The world’s biggest economies must stop funding all overseas fossil fuel development from the end of this year, which risks stifling some of the investment in “carbon bombs” that jeopardize efforts to achieve global climate goals.
The deal could shift around $33bn (£26bn) a year from fossil fuels to clean energy sources, analysts estimate.
Energy and environment ministers from all G7 nations agreed at a meeting in Berlin on Friday to end taxpayer funding for overseas oil, gas and coal projects. Member countries are Japan – which stood firm against such a pledge ahead of last year’s Cop26 climate summit – the UK, the US, Canada, Italy, France and this year’s host country, Germany.
Alok Sharma, the UK’s Cop26 president, said the pledge showed, against the backdrop of the war in Ukraine and high fossil fuel prices, that the transition to clean energy was more important than ever. “We are united in the idea that climate and environmental security are absolutely synonymous with energy and national security and I cannot overstate this. Solving the global energy crisis and the chronic climate crisis requires the same solution: it is about reduce our dependence on fossil fuels as part of a controlled transition.
Laurie van der Burg, co-campaign manager of green group Oil Change International, said: “The G7 is committed to ending public funding of fossil fuels and moving it to clean energy. [energy] is a massive victory. This is a timely reconfirmation [amid the Ukraine war] that the most viable path to energy security is to prioritize public finance for clean energy. These promises now urgently need to be turned into action.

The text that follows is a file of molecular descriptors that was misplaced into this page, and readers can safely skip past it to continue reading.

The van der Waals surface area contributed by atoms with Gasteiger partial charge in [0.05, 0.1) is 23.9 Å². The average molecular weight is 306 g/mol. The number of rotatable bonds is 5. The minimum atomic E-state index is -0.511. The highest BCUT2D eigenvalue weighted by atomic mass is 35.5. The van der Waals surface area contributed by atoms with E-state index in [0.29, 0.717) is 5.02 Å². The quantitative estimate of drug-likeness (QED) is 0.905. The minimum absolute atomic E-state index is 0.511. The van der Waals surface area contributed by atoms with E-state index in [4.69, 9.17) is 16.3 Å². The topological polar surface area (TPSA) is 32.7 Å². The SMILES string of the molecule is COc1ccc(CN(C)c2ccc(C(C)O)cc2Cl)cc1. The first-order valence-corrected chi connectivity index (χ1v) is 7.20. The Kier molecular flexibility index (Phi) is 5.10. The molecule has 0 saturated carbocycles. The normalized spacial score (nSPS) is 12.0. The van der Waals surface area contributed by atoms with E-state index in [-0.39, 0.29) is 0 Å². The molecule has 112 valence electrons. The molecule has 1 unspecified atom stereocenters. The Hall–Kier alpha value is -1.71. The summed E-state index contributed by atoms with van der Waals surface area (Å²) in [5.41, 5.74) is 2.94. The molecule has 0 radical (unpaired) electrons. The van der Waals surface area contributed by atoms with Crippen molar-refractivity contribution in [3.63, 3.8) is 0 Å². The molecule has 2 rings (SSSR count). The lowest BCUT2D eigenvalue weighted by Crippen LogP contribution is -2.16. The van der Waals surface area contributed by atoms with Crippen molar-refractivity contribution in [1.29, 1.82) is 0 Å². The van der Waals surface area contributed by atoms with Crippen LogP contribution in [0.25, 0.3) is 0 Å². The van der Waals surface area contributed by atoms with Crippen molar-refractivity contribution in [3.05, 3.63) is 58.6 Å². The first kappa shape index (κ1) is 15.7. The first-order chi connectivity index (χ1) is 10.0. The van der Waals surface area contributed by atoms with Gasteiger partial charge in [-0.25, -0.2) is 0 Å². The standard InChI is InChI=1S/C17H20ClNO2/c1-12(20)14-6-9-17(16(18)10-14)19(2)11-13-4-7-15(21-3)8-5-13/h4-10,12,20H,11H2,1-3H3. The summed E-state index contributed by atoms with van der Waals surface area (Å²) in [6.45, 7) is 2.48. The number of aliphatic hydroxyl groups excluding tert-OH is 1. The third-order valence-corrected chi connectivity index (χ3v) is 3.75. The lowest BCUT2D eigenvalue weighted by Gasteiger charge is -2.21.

Projects already underway may escape the new commitment. This means that many of the “carbon bombs” – new oil and gas projects around the world that are in development and, if realized, will eliminate any chance of limiting global warming to 1.5°C – that the Guardian found in a recent survey might still be eligible for such public funding.
The Guardian has found almost 200 carbon bombs, of which around 60% are already underway and have started pumping. Most of their financing is likely to come from private or public sources outside the G7 countries, but foreign public sector financing can be an important catalyst for new oil and gas projects, as it reassures private and developing country investors. .
The G7 communiqué also failed to cover domestic public sector funding for fossil fuels, with some of the member countries continuing to subsidize fossil fuels and provide significant tax breaks.
On Thursday, the UK announced a windfall tax on fossil fuel companies, with a loophole allowing them to escape 90% of the tax if they invest in new oil and gas production in the North Sea, despite UK carbon budgets. Critics said it would not help alleviate short-term supply problems, as new exploration sites can take decades to come into production, and it amounted to a de facto subsidy worth billions of pounds for new oil and gas.
The G7 pledged last year to end overseas coal funding, and some members agreed to end all overseas fossil fuel funding, but this is the first time the seven countries reach a global agreement covering all fossil fuels.